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Happy me at Nathang Valley

East Sikkim – A Visit to Nathula Pass, Tsomgo Lake and Baba Mandir

A trip to Gangtok isnt complete without visiting Nathula Pass, Tsomgo Lake and Baba Mandir. After having a leisure sight-seeing day at Gangtok, the next day we went for a visit to Nathula Pass, Tsomgo Lake and Baba Mandir to complete our East Sikkim exploration.

Gangtok to Nathu La

If you have not read my blog post on Gangtok exploration yet, click here.

How to commute?

Nathula Pass can be visited through a reserved or shared vehicle from Sikkim Government approved tourist operators. As I have already mentioned in my blog post on Gangtok, you will find Tourist Operators/Travel Agencies on MG Marg who will take you for a day visit to Nathula Pass, Tsomgo Lake and Baba Mandir in East Sikkim.

Click here to get the list of Government Authorised Travel Agents in Sikkim.
Note: Hiring a city taxi or self-driving to Nathula Pass is not allowed.

Bro roads
Salute to BRO for such roads in such terrains

Cost: Rs.700-1000 per person (including permit cost) for a combined tour of Nathula Pass, Tsomgo Lake and Baba Mandir from Gangtok in a shared cab.
A reserved vehicle would cost around Rs.6500-Rs.8000 for Xylo/Innova/Scorpio.
A reserved vehicle for just Baba Mandir and Tsomgo Lake would cost around Rs.4000.

Note:
1. The permit per car to Nathula pass (set by the Government) is charged at Rs.3000. This doesn’t have to be paid separately if you have already booked a shared/reserved cab  which includes Nathula in the itinerary.
2. I would recommend you to commute by Mahindra Xylo/Toyota Innova/Mahindra Scorpio since there are many hair-pin bends on this route and you will be more prone to get back ache in case you commute through smaller hatchbacks like Maruti WagonR.

snow time in Tsongmo
Fun with snow

Is there a entry permit/pass to be purchased?

To visit Nathula Pass, Baba Mandir and Tsomgo Lake in East Sikkim, vehicle permit and pass for the tourists is compulsory. The driver /travel agency has to be informed one day prior regarding the visit so that they can get the permit/pass ready.

To visit Nathula Pass, permits are not issued for children below 5 years since they are not allowed at such altitude and also due to security purposes.

How to get the entry permit/pass?

2 passport size photos and 1 Government ID Proof photocopy (PAN card isnt accepted) has to be given to the Agency. They will visit the Check Post one day before your scheduled travel and get your entry permit/pass ready.

Note: It is better you handover the above mentioned documents the day you arrive at Gangtok or before 12 noon on the Gangtok sight-seeing day. You can also book your East Sikkim trip with a Travel Agency emailing them the necessary documents before your arrival at Gangtok.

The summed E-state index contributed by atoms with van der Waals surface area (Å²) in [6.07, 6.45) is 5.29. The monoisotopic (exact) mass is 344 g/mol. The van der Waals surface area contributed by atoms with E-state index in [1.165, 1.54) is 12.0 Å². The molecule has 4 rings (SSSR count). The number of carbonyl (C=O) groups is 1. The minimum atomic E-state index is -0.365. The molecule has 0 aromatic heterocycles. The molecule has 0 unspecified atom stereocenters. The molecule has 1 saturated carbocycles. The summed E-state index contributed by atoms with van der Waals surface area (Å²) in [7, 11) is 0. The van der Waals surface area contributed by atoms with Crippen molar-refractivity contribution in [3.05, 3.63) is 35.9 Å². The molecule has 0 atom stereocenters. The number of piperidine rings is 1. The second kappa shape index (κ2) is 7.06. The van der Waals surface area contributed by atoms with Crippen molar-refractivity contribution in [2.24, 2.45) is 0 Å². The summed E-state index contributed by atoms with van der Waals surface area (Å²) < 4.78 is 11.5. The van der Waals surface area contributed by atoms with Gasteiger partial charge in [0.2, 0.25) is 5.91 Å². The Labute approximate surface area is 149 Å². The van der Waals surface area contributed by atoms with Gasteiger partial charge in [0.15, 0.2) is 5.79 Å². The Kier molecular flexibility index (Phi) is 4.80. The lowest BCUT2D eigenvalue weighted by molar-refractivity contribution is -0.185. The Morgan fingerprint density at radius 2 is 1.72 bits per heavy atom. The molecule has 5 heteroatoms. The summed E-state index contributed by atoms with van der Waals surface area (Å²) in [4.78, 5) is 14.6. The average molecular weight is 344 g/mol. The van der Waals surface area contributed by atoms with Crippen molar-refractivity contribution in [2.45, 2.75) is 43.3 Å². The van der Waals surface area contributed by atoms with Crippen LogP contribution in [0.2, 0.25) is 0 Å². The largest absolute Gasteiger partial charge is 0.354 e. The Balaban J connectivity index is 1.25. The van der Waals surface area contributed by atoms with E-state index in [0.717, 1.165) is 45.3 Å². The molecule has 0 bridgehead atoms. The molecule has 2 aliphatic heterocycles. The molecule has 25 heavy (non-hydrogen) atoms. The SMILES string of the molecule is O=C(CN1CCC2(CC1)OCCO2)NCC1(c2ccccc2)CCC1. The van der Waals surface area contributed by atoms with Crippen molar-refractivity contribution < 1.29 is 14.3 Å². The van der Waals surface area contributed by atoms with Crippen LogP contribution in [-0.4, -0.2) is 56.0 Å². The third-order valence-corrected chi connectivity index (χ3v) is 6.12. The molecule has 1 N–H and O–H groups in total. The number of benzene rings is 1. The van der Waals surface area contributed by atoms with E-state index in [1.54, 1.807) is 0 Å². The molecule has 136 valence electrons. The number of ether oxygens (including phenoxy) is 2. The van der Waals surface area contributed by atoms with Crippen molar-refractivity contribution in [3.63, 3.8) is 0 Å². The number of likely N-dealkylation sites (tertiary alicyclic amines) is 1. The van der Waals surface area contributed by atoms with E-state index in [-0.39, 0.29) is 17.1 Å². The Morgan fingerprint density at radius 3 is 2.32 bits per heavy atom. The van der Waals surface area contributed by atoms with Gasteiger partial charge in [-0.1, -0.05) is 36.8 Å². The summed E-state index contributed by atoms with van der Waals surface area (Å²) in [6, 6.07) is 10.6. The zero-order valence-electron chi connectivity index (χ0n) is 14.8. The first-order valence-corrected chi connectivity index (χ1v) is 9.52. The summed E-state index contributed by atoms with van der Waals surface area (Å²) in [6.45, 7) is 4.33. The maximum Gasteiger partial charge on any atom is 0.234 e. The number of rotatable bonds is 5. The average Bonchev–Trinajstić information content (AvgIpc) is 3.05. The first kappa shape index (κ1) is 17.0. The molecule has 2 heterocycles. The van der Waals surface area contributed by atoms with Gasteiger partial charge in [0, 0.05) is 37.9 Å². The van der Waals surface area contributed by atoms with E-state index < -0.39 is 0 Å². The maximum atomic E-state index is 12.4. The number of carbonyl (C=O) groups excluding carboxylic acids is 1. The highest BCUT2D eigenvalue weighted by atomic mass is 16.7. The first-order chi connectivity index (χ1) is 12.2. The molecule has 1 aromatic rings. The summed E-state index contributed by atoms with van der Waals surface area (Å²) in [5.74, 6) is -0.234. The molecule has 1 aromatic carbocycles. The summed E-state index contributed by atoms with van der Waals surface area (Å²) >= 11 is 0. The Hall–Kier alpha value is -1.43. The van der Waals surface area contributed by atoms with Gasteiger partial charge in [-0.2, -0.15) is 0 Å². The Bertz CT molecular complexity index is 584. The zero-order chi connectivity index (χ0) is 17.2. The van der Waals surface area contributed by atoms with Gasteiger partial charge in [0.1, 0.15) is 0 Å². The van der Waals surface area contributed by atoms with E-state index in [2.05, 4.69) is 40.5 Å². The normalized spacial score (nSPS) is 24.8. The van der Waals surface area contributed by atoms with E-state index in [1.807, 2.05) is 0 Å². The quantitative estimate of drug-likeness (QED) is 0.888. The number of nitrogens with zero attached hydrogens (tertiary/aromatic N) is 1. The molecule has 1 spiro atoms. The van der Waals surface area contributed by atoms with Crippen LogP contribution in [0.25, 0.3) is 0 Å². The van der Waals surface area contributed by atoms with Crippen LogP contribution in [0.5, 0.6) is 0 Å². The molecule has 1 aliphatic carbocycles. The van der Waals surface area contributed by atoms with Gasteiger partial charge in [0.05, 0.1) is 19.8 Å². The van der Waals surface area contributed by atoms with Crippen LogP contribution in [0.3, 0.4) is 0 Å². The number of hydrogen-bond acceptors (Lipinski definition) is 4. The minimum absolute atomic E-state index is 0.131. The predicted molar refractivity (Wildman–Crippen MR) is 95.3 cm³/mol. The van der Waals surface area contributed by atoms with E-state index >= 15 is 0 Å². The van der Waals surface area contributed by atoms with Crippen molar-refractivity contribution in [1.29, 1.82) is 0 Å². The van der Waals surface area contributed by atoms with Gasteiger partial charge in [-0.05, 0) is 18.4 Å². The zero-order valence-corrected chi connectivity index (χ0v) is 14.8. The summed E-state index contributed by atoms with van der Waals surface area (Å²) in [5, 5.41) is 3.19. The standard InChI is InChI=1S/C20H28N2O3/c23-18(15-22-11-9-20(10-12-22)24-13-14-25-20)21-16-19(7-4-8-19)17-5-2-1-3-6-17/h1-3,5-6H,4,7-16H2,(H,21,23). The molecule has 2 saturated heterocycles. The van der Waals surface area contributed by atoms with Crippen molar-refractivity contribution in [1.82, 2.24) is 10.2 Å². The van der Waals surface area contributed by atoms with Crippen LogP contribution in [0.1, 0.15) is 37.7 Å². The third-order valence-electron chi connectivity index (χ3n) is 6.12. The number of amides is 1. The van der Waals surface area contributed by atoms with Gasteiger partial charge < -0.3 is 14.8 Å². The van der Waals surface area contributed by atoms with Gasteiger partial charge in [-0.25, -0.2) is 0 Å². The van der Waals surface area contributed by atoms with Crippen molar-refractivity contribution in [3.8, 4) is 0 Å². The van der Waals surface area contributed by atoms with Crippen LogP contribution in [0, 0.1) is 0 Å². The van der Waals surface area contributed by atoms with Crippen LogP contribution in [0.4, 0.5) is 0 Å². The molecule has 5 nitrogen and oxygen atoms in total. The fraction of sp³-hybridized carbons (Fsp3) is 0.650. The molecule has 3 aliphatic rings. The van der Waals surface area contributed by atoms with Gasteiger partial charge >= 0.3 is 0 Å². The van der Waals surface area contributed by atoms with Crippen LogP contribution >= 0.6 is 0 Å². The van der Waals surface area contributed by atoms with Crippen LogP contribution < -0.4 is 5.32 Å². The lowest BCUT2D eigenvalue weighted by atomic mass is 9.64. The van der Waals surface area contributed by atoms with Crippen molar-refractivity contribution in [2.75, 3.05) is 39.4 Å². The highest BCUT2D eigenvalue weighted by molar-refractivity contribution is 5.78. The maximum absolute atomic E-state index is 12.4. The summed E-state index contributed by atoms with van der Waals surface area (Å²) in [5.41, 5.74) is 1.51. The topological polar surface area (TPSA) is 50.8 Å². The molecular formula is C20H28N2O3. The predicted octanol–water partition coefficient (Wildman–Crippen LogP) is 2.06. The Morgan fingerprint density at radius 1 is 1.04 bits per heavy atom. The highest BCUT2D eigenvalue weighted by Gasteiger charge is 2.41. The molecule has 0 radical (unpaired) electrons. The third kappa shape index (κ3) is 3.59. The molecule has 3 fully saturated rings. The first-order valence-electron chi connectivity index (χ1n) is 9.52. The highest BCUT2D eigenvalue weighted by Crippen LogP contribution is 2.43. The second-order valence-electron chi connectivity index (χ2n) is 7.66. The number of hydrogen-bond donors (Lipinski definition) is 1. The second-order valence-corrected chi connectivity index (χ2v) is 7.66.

What clothes to wear?

I visited Sikkim in the month of December, so I had to wear my bomber jacket (has the ability to withstand cold till -15⁰C) over my t-shirt, gloves (needed especially at Nathu La), woollen cap, woollen socks and shoes.

I rented snow boots for Rs.100 from the roadside shop in 15th Mile which is close to Tsomgo Lake. Most of the drivers have a stopover at the shop they have a tie up with so that there is a possibility you will end up buying something from their shop. The shops there are all completely made of wood and it can get pretty cold when you get inside the shop. Since I felt very cold, I bought a fleece bottom for Rs.400 to wear over my pants only to realise that outside the shop it wasn’t as cold. We also purchased Tea and a bowl of Maggi noodles for Rs.20 & Rs.50 respectively.

Fleece pants and snow boots
With my new fleece pants and snow boots at 15th Mile

During summers I would still recommend you to wear comfortable clothes, jacket, gloves, woollen cap, woollen socks and shoes.

Nathu La Pass (Altitude: 14,140 ft)

The ancient Silk Route spreads over 10,000 km and the location of Nathu La Pass in East Sikkim falls on the silk route where silk, gold, wool and many other essentials were traded. The pass was opened for trade between Sikkim (India) and Tibet (now considered to be a part of China) in 1894 after the rulers of the respective countries agreed to sign an agreement to increase trade between the two nations.

Nathula pass
Nathu La pass welcomes you

The Silk Road was operational till 1962 after which a war broke out between India and China and the trade was stopped for 44 years. Many lives were lost in both the countries and the pass was closed. You can see a memorial while climbing up the pass. The trading reopened again in 2006 after signing various agreements between the 2 countries. The Indo-Chinese trade market is now functional every year from June to September between Monday to Thursday (4 days a week). The trade markets are located at Sherathang and Rinchangang on the Indian and Tibetan sides respectively.

Nathu means ‘listening ears’ and La means ‘pass’ in Tibetan. Nathula is present at a distance of about 53 kms from Gangtok and takes 2-2.5 hours to reach by car. It is allowed only for Indian nationals and also prior permission is required, details of which I have mentioned earlier in this same blog post.